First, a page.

I hope you and your family are keeping well during the current state of emergency related to the coronavirus pandemic. I am writing to you again this week to discuss the recent happenings in and around markets.
What took place this week?
· Canadian and U.S. markets began the week with a sharp move higher based on growing confidence that lockdowns worldwide could slowly begin to ease in the foreseeable future. Poor economic numbers brought about a pullback mid-week, but markets remained relatively stable amidst these data.
· The U.S. announced weekly jobless claims of 5.245 million, taking the total number of jobs lost in the last four weeks to approximately 22 million.
· Canada announced a “flash” estimate of real gross domestic product (GDP), seeing a 9% decline in overall output in March. The Bank of Canada left interest rates unchanged, but announced it would expand its bond buying program to include provincial debt instruments, easing the strain of raising funds during the crisis.
· The price of oil continued to decline despite an OPEC+ deal that included a daily production cut of 9.7 million barrels. Reduced demand due to the COVID-19 outbreak was seen as being too large a factor for this supply cut to overcome.
· The number of confirmed COVID-19 cases worldwide surpassed two million, as Europe began to slowly ease restrictions in certain regions and the U.S. began looking at plans to eventually do the same.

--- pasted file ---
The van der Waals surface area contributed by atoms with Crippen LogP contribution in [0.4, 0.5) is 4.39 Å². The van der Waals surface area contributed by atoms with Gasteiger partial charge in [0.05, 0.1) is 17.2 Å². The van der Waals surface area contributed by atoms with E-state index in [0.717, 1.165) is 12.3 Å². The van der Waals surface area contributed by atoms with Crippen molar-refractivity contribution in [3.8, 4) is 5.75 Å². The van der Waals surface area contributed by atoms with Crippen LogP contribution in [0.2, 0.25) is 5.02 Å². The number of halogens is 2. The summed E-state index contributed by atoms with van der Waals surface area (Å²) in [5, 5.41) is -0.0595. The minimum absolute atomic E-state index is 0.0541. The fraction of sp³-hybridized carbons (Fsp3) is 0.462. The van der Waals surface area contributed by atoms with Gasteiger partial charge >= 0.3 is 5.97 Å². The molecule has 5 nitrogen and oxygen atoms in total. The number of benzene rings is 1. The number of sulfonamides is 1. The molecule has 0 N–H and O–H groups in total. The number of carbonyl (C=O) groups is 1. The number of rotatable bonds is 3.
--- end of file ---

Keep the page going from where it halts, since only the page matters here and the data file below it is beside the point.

How does this affect my investments?
The fact that markets have recovered as much as they have from their recent lows serves as a great example of the dangers of trying to time market moves, rather than staying invested for the long term.
While news surrounding COVID-19 continues unabated, including growing infection numbers and lengthy lockdowns, North American markets have proven quite resilient as of late. There may be a number of reasons for this reaction, including government stimulus and a hope that economies will be up and running sooner rather than later, but it has still confused many investors who expected further declines.
By sticking with our long-term plan, we have had the luxury of avoiding this unpleasant surprise – when those who have pulled their money out must watch a bounce back that they are not involved in. This is not to say that we know the direction the market will take tomorrow or in the days and months to follow. In fact, it is precisely for this reason that we stay the course, allowing our plan to ride the waves during the good times and bad.
I am always happy to discuss your investment plans if you feel it would be beneficial. Please do not hesitate to contact me at (250)614-1366
Gilchrist Financial Team
Sources: CI Investments Inc., Johns Hopkins University (JHU), Bloomberg Finance L.P., oilprice.com, The Bank of Canada, Yahoo! Canada Finance and POLITICO LLC.